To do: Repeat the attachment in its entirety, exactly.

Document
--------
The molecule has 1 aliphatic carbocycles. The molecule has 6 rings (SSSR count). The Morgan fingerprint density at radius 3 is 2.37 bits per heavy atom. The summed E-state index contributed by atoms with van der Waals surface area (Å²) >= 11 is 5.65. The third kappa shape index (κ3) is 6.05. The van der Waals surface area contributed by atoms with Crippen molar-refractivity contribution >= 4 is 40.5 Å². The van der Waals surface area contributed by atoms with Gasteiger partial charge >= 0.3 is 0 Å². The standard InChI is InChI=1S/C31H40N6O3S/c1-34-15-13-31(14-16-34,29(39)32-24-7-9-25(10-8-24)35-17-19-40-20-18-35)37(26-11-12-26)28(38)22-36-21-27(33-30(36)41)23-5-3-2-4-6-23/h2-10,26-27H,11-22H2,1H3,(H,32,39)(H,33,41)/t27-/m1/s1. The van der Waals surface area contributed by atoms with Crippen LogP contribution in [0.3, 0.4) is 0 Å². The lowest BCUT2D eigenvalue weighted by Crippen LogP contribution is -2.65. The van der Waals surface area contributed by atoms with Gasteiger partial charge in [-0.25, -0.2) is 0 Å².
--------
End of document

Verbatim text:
The molecule has 1 aliphatic carbocycles. The molecule has 6 rings (SSSR count). The Morgan fingerprint density at radius 3 is 2.37 bits per heavy atom. The summed E-state index contributed by atoms with van der Waals surface area (Å²) >= 11 is 5.65. The third kappa shape index (κ3) is 6.05. The van der Waals surface area contributed by atoms with Crippen molar-refractivity contribution >= 4 is 40.5 Å². The van der Waals surface area contributed by atoms with Gasteiger partial charge >= 0.3 is 0 Å². The standard InChI is InChI=1S/C31H40N6O3S/c1-34-15-13-31(14-16-34,29(39)32-24-7-9-25(10-8-24)35-17-19-40-20-18-35)37(26-11-12-26)28(38)22-36-21-27(33-30(36)41)23-5-3-2-4-6-23/h2-10,26-27H,11-22H2,1H3,(H,32,39)(H,33,41)/t27-/m1/s1. The van der Waals surface area contributed by atoms with Crippen LogP contribution in [0.3, 0.4) is 0 Å². The lowest BCUT2D eigenvalue weighted by Crippen LogP contribution is -2.65. The van der Waals surface area contributed by atoms with Gasteiger partial charge in [-0.25, -0.2) is 0 Å².